Yesterday, Rhode Island became the first state to receive a Level-II multiyear grant to develop a health-benefits exchange under the new federal healthcare law. The exchange will be operational in 2014 and will allow individuals and small business owners to search for health insurance plans and apply for federal subsidies through an online marketplace. The $58 million grant follows an initial $1 million planning grant in 2010 and $5.2 million granted in May to begin creating the exchange.
The Rhode Island Public Transit Authority has noticed a recent surge of 300,000 to 400,000 rides per year attributed to using free-ride passes provided to elderly and disabled citizens. RIPTA officials said that they suspect fraud, although the lack of evidence makes such claims difficult to prove.
With many Rhode Island cities facing budget crisis, Cranston has developed a unique solution for raising cash. City officials have requested an amendment to current city law to allow corporate advertising on the sides of public school buses., which could generate $300,000 in revenue.
And with November coming to a close, the war on Christmas is firing up again. Governor Lincoln Chafee ’71 P’14 described the 17-foot Colorado spruce standing in the rotunda of the State House as a “Holiday tree” when he announced next week’s tree-lighting ceremony. Republicans in the House of Representatives have accused him of disregarding a resolution passed in January specifying that the specific term “Christmas tree” must be used. In response to criticism from Republicans and Catholics, Chafee encouraged Rhode Islanders to enjoy the spirit of the season, regardless of the words used to describe it.
Representative Barney Frank (D-MA) announced his resignation from Congress earlier today. Initially elected to the House in 1980, Frank has served on numerous committees and panels during his over three-decade tenure, most recently as chairman of the House Financial Services Committee. Known for his liberal views and outspoken personality, he was instrumental in steering Congress’ response to the banking collapse in 2008. Frank also spoke at Brown earlier this semester about the need for U.S. support of Israel. His decision was to be announced at a news conference in Newton, Mass.
Policymakers and members of the general public are being encouraged to stop by the Rhode Island State House’s redistricting office to look at census data and experiment with mapping software to design potential boundaries for the state’s congressional districts. But when asked to release the names of people who had actually come into the office, House spokesman Larry Berman would not speak up, which for some reason, the Providence Journal seems to think is an issue. Possible maps for the state’s redistricting were released last week and the final meeting to discuss redistricting is set for December 19. The General Assembly’s proposal must be finalized by the filing deadline for next year’s election cycle.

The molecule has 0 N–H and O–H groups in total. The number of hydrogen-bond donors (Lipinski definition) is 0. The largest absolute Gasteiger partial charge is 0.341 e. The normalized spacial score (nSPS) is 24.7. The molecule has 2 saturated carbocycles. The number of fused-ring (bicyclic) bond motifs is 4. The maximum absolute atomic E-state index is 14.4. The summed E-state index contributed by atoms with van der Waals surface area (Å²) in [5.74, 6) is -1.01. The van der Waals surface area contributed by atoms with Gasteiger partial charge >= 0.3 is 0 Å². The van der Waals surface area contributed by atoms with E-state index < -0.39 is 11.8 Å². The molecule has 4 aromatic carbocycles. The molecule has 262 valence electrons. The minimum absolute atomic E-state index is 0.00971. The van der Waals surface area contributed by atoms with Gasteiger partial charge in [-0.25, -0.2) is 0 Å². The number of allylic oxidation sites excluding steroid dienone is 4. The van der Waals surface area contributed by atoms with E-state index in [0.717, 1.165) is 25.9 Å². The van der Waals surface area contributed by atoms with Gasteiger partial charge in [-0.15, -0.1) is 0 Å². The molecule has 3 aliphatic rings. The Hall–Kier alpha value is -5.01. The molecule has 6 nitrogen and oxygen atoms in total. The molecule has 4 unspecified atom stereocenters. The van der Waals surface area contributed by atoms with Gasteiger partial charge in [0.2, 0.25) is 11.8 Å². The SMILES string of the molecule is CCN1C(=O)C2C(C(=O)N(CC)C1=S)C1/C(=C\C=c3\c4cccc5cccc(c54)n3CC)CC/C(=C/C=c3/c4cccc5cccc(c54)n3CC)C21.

In other news, gas prices in Rhode Island dropped another five cents last week to $3.42 a gallon, still significantly above the national average of $3.30. And finally, in Warwick, Representative James Langevin is hosting a forum for local farmers to gather and discuss the state’s agricultural economy, which has seen somewhat of a revival in recent years.
Two activists representing People for the Ethical Treatment of Animals will be promoting a vegetarian Thanksgiving holiday by handing out tofurkey to interested passerbys in downtown Providence Tuesday afternoon. The move is part of a national PETA campaign to curb the use of turkeys this week and similar events have been planned for various cities across the U.S., including San Francisco. One activist quoted in the Providence Journal called Thanksgiving a “murder on turkeys” that needs to be avoided. And if your trip home includes a stop at Kennedy Plaza, you’re in luck. The group will be stationed at the corner of Dorrance and Washington Streets so you can stop by and pick up a tofurkey for the road! They will be wearing “sexy” Pilgrim costumes that are apparently “anything-but-puritanical.” Believe me, I could never make that up. Continue Reading